[0037] Additionally, the set 120 of images 130 can include another subset that displays images 130 relating to the resultant actions of sport performance. Resultant actions are events and results of events that occur because of user action. In some instances, resultant actions can be affected by the pre-action attributes. For example, in golf, the resultant action of a user striking a golf ball with a club can be a trajectory of the golf shot which can be displayed in images depicting a slice, a hook, a long shot, a short shot, or any other suitable image 130. As illustrated earlier, this resultant action can be affected by the pre-action attribute of the golfer's head position. Another resultant action of the same strike of the golf ball is the creation of a divot. In this example, a set 120 of images 130 can depict different divots, such as shallow divots, deep divots, divots with steep or gradual angles, and any other suitable divots. Again, it would be obvious to one skilled in the art that these are merely examples and that the invention is not limited in this regard as any suitable set 120 of images 130 depicting an element of imperfect sport performance can be used.

[0038] Environmental characteristics 200 also can be included in the system 100 and stored in the data repository 140. Environmental characteristics 200 can include any weather or playing conditions that can affect sport performance, such as wet surfaces, weather during play, court conditions, playing surface conditions, and any other suitable weather or playing conditions. For example, in the sport of golf, environmental characteristics 200 can include lie condition of a golf ball, such as a golf ball in soft sand, hard sand, light rough, and thick rough. Another example of an environmental characteristic 200 can be a surface inclination, such as uphill and downhill.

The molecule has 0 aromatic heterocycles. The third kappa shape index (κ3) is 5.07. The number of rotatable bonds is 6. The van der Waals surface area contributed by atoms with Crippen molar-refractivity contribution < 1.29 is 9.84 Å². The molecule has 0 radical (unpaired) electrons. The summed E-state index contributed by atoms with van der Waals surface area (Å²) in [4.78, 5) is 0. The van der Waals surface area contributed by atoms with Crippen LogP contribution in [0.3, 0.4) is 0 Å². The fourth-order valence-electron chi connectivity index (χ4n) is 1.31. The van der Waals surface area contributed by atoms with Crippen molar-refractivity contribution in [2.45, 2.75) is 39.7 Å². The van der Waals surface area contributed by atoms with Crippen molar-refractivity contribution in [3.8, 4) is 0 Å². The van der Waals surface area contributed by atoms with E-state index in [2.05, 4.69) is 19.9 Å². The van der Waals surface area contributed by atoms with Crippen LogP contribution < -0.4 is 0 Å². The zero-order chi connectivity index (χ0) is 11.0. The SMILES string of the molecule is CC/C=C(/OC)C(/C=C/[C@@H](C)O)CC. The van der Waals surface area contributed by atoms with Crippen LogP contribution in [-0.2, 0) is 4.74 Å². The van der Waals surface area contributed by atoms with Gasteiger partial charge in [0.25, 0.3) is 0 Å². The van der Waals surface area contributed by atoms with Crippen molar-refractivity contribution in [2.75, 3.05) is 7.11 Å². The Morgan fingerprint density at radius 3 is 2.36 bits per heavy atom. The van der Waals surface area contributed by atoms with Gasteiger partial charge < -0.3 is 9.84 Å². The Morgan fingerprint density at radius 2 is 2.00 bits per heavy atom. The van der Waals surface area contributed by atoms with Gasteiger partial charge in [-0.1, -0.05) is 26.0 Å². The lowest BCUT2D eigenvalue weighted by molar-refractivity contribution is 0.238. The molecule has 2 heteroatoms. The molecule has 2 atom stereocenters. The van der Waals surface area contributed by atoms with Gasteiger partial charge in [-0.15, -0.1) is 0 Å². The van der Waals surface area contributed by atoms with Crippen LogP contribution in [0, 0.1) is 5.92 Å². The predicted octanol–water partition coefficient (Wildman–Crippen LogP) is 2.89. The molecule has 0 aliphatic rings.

[0039] Storing environmental characteristics 200 in a data repository 140 for subsequent use in performing a sport performance evaluation can help to explain certain outcomes and resultant actions that appear to not correspond to the stored user-defined physical profile 110 and the stored one or more selected images 130. For example, it may be logical that a strong golfer with a proper stance can hit a golf ball a relatively long distance. If this hypothetical golfer only hits the golf ball a very short distance, the fact that the golf ball was hit from a sand trap may explain why the golf ball traveled a very short distance.